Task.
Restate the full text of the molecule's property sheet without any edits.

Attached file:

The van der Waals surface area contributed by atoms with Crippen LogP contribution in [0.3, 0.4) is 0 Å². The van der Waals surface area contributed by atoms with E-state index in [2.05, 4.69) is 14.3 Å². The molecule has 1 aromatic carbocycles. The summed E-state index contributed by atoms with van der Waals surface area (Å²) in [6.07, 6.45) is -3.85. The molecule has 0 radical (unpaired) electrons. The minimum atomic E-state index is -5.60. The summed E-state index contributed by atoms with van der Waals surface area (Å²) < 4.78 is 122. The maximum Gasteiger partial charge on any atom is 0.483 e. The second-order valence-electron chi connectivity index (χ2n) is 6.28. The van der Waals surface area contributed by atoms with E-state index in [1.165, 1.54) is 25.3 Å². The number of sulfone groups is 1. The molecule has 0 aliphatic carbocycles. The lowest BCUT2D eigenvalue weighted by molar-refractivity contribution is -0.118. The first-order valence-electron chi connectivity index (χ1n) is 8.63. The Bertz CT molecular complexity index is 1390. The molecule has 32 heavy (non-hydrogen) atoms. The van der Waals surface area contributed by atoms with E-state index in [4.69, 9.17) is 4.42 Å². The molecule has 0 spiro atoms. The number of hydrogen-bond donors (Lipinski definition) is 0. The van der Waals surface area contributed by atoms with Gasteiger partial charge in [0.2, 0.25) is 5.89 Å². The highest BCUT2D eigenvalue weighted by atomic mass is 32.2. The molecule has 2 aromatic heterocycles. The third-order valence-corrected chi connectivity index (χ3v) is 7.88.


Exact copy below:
The van der Waals surface area contributed by atoms with Crippen LogP contribution in [0.3, 0.4) is 0 Å². The van der Waals surface area contributed by atoms with E-state index in [2.05, 4.69) is 14.3 Å². The molecule has 1 aromatic carbocycles. The summed E-state index contributed by atoms with van der Waals surface area (Å²) in [6.07, 6.45) is -3.85. The molecule has 0 radical (unpaired) electrons. The minimum atomic E-state index is -5.60. The summed E-state index contributed by atoms with van der Waals surface area (Å²) < 4.78 is 122. The maximum Gasteiger partial charge on any atom is 0.483 e. The second-order valence-electron chi connectivity index (χ2n) is 6.28. The van der Waals surface area contributed by atoms with E-state index in [1.165, 1.54) is 25.3 Å². The number of sulfone groups is 1. The molecule has 0 aliphatic carbocycles. The lowest BCUT2D eigenvalue weighted by molar-refractivity contribution is -0.118. The first-order valence-electron chi connectivity index (χ1n) is 8.63. The Bertz CT molecular complexity index is 1390. The molecule has 32 heavy (non-hydrogen) atoms. The van der Waals surface area contributed by atoms with E-state index in [4.69, 9.17) is 4.42 Å². The molecule has 0 spiro atoms. The number of hydrogen-bond donors (Lipinski definition) is 0. The van der Waals surface area contributed by atoms with Gasteiger partial charge in [0.2, 0.25) is 5.89 Å². The highest BCUT2D eigenvalue weighted by atomic mass is 32.2. The molecule has 2 aromatic heterocycles. The third-order valence-corrected chi connectivity index (χ3v) is 7.88.